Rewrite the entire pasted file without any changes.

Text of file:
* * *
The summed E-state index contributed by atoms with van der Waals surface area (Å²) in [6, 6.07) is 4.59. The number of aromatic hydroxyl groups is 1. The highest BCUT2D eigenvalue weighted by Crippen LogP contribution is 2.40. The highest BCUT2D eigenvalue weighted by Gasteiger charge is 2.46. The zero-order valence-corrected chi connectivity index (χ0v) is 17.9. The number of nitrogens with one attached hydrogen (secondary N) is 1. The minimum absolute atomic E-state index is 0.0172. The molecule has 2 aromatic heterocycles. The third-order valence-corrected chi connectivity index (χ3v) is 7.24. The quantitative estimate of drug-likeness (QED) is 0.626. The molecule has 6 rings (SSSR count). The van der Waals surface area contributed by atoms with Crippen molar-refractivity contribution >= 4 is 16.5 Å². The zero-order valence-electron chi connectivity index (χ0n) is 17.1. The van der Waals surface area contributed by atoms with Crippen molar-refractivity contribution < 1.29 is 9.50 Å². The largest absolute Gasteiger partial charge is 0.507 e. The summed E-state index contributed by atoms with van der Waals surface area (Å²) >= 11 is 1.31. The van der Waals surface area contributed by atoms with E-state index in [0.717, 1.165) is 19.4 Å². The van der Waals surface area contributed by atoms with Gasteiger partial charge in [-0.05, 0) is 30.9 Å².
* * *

The summed E-state index contributed by atoms with van der Waals surface area (Å²) in [6, 6.07) is 4.59. The number of aromatic hydroxyl groups is 1. The highest BCUT2D eigenvalue weighted by Crippen LogP contribution is 2.40. The highest BCUT2D eigenvalue weighted by Gasteiger charge is 2.46. The zero-order valence-corrected chi connectivity index (χ0v) is 17.9. The number of nitrogens with one attached hydrogen (secondary N) is 1. The minimum absolute atomic E-state index is 0.0172. The molecule has 2 aromatic heterocycles. The third-order valence-corrected chi connectivity index (χ3v) is 7.24. The quantitative estimate of drug-likeness (QED) is 0.626. The molecule has 6 rings (SSSR count). The van der Waals surface area contributed by atoms with Crippen molar-refractivity contribution >= 4 is 16.5 Å². The zero-order valence-electron chi connectivity index (χ0n) is 17.1. The van der Waals surface area contributed by atoms with Crippen molar-refractivity contribution < 1.29 is 9.50 Å². The largest absolute Gasteiger partial charge is 0.507 e. The summed E-state index contributed by atoms with van der Waals surface area (Å²) >= 11 is 1.31. The van der Waals surface area contributed by atoms with E-state index in [0.717, 1.165) is 19.4 Å². The van der Waals surface area contributed by atoms with Gasteiger partial charge in [-0.05, 0) is 30.9 Å².